A top U.S. Justice Department official on Friday defended the Antitrust Division's efforts to ensure markets stay competitive, saying many factors in the rapidly evolving economy could lead to industry concentration in the media and telecom sectors.
CBS Corp. announced Monday that former CEO Leslie Moonves won’t get a severance payment reportedly worth $120 million, after an investigation by Covington & Burling LLP and Debevoise & Plimpton LLP found the former executive violated company policies and didn’t cooperate with the probe into sexual harassment at the media giant.
This year brought the introduction of several new regulations to interpret and implement the $1.5 trillion Tax Cuts and Jobs Act. Here, Law360 looks back at seven major regulatory changes the IRS introduced in 2018.
Three U.S. regulatory bodies hit two American units of Swiss banking giant UBS Group AG with $15 million in fines Monday for not investing in resources necessary to combat money laundering since at least 2004, the agencies said in coordinated announcements.
Despite a Texas federal judge's opinion last week deeming the Affordable Care Act unconstitutional, all provisions of the statute remain in place. Moreover, an appeal is a virtual certainty and many believe the decision’s reasoning will fail, say attorneys with Morgan Lewis & Bockius LLP.
A D.C. federal judge's recent statements about the proposed CVS-Aetna merger settlement heighten concerns regarding the finality of the Hart-Scott-Rodino Act merger review process, say Peter Jonathan Halasz and Gregory Kinzelman of Schulte Roth & Zabel LLP.
The passage of the Foreign Investment Risk Review Modernization Act in August expanded the range of transactions that the Committee on Foreign Investment in the United States is able to review for national security concerns — especially transactions related to China, say attorneys at White & Case LLP.
Following an influx of new employment laws enacted in California this year, employers in the state once again have their work cut out for them when it comes to addressing and complying with new legislation that mostly takes effect at the start of 2019, says Mellissa Schafer of Hinshaw & Culbertson LLC.
David M. Hargrove's new book, "Mississippi’s Federal Courts: A History," is a remarkably candid portrait of the characters and courts serving the state's federal judiciary from 1798 on, and contributes new scholarship on how judges were nominated during the civil rights era, says U.S. District Judge Michael Mills of the Northern District of Mississippi.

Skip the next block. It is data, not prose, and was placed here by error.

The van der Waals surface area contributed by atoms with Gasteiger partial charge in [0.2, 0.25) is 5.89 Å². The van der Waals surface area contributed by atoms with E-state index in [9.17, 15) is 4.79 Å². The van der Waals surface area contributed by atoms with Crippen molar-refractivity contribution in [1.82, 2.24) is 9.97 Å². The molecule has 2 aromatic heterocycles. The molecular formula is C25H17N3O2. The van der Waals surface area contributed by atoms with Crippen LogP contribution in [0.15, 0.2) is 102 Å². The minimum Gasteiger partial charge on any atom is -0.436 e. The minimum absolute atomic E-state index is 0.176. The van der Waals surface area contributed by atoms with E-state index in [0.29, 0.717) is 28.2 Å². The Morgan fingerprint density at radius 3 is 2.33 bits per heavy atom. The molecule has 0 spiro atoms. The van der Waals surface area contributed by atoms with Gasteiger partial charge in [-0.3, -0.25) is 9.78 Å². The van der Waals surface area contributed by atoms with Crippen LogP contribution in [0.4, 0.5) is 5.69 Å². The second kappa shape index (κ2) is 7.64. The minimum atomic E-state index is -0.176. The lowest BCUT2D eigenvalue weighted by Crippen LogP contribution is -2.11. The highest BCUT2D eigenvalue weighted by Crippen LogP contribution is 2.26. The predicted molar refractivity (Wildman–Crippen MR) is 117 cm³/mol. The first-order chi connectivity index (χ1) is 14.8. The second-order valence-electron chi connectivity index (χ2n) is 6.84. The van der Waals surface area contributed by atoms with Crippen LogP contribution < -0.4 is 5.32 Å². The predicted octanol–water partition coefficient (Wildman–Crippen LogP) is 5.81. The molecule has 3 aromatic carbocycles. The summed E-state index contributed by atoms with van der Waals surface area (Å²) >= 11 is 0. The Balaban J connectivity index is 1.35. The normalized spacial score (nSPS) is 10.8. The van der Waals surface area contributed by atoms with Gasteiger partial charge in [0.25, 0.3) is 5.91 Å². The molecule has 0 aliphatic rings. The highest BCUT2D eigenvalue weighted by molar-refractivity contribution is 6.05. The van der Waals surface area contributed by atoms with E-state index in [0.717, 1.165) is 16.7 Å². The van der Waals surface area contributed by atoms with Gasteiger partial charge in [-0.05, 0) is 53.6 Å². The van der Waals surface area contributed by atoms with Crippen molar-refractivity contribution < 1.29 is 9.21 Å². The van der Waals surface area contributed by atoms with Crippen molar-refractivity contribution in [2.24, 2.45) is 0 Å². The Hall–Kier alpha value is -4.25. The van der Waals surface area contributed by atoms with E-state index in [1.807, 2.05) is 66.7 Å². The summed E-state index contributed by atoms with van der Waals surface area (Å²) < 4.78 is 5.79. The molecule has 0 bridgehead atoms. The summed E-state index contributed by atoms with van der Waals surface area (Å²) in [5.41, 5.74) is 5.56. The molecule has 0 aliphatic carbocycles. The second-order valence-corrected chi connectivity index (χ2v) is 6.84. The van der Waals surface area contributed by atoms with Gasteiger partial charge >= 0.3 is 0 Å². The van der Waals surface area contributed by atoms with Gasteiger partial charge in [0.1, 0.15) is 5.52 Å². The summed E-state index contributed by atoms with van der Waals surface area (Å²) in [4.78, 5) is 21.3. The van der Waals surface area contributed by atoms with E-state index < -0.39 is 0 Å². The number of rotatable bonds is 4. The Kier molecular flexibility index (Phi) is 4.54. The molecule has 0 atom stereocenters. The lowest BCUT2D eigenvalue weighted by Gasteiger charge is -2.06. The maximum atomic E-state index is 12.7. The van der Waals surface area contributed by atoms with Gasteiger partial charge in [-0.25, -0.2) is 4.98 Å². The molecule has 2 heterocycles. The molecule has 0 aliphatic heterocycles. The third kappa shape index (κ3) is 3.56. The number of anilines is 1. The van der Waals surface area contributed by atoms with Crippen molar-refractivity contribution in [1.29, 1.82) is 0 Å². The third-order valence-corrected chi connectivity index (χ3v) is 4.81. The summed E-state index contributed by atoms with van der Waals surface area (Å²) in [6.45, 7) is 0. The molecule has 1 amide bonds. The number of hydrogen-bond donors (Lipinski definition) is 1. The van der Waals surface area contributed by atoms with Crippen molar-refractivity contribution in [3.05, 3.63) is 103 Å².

The recent courtroom battle over the admissibility of statements made by former Deutsche Bank traders shines a spotlight on a potentially recurring problem — excessive government entanglement in an internal investigation. Counsel conducting such investigations should take certain steps to minimize the risk, say attorneys with Troutman Sanders LLP.
He was White House counsel to two presidents. When Reagan was shot, he explained the chain of command to a four-star general. And until a few years ago, many people still thought he was Deep Throat during the Watergate scandal. Fred Fielding of Morgan Lewis & Bockius may be the quintessential Washington insider. White and Williams attorney Randy Maniloff learned more.
In U.S. v. Adams, the taxpayer successfully asserted that attorney-client privilege extended to emails with his accountant, but failed to protect underlying documents due to muddy practices. Attorneys at Mayer Brown LLP distill the court’s decision and provide unclouded strategies for keeping communications with accountants away from government scrutiny.
A federal judge in South Carolina recently sentenced a former speech therapist to 111 months in federal prison on convictions of criminal health care fraud. Practitioners should be aware of the implications as the sentence is an unrequested and unexpected upward departure, say Bart Daniel and Elle Klein of Nelson Mullins Riley & Scarborough LLP.
Despite strides toward eliminating workplace pregnancy discrimination in recent decades, protections are still not sufficiently established in our business culture or legal structure, says Craig Barkacs of University of San Diego School of Business.